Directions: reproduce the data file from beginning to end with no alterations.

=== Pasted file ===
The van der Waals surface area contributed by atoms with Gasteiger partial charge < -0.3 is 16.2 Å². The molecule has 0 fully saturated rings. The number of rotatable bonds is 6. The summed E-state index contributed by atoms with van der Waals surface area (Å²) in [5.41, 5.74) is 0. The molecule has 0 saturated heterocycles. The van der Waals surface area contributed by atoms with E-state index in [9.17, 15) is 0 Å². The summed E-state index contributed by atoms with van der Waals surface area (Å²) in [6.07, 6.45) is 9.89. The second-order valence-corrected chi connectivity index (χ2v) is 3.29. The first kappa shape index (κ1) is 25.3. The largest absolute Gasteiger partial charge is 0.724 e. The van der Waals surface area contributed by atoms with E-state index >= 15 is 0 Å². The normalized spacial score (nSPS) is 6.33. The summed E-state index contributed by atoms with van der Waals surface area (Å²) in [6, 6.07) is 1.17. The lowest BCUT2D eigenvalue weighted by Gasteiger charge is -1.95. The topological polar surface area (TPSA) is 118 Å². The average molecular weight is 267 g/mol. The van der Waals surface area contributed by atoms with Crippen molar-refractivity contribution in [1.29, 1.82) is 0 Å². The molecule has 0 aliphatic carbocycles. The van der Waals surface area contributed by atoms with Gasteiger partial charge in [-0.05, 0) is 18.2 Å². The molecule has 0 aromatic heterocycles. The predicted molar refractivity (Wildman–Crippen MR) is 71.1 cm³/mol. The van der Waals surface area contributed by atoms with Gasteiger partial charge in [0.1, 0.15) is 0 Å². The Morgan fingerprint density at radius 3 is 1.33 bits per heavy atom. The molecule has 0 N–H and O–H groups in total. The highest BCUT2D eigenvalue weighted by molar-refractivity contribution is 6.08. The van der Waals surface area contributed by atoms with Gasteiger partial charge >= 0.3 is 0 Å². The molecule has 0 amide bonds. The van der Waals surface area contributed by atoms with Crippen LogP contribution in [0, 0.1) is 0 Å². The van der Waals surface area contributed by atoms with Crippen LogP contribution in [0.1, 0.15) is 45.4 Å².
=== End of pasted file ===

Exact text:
The van der Waals surface area contributed by atoms with Gasteiger partial charge < -0.3 is 16.2 Å². The molecule has 0 fully saturated rings. The number of rotatable bonds is 6. The summed E-state index contributed by atoms with van der Waals surface area (Å²) in [5.41, 5.74) is 0. The molecule has 0 saturated heterocycles. The van der Waals surface area contributed by atoms with E-state index in [9.17, 15) is 0 Å². The summed E-state index contributed by atoms with van der Waals surface area (Å²) in [6.07, 6.45) is 9.89. The second-order valence-corrected chi connectivity index (χ2v) is 3.29. The first kappa shape index (κ1) is 25.3. The largest absolute Gasteiger partial charge is 0.724 e. The van der Waals surface area contributed by atoms with E-state index >= 15 is 0 Å². The normalized spacial score (nSPS) is 6.33. The summed E-state index contributed by atoms with van der Waals surface area (Å²) in [6, 6.07) is 1.17. The lowest BCUT2D eigenvalue weighted by Gasteiger charge is -1.95. The topological polar surface area (TPSA) is 118 Å². The average molecular weight is 267 g/mol. The van der Waals surface area contributed by atoms with Crippen molar-refractivity contribution in [1.29, 1.82) is 0 Å². The molecule has 0 aliphatic carbocycles. The van der Waals surface area contributed by atoms with Gasteiger partial charge in [-0.05, 0) is 18.2 Å². The molecule has 0 aromatic heterocycles. The predicted molar refractivity (Wildman–Crippen MR) is 71.1 cm³/mol. The van der Waals surface area contributed by atoms with Gasteiger partial charge in [0.1, 0.15) is 0 Å². The Morgan fingerprint density at radius 3 is 1.33 bits per heavy atom. The molecule has 0 N–H and O–H groups in total. The highest BCUT2D eigenvalue weighted by molar-refractivity contribution is 6.08. The van der Waals surface area contributed by atoms with Gasteiger partial charge >= 0.3 is 0 Å². The molecule has 0 amide bonds. The van der Waals surface area contributed by atoms with Crippen LogP contribution in [0, 0.1) is 0 Å². The van der Waals surface area contributed by atoms with Crippen LogP contribution in [0.1, 0.15) is 45.4 Å².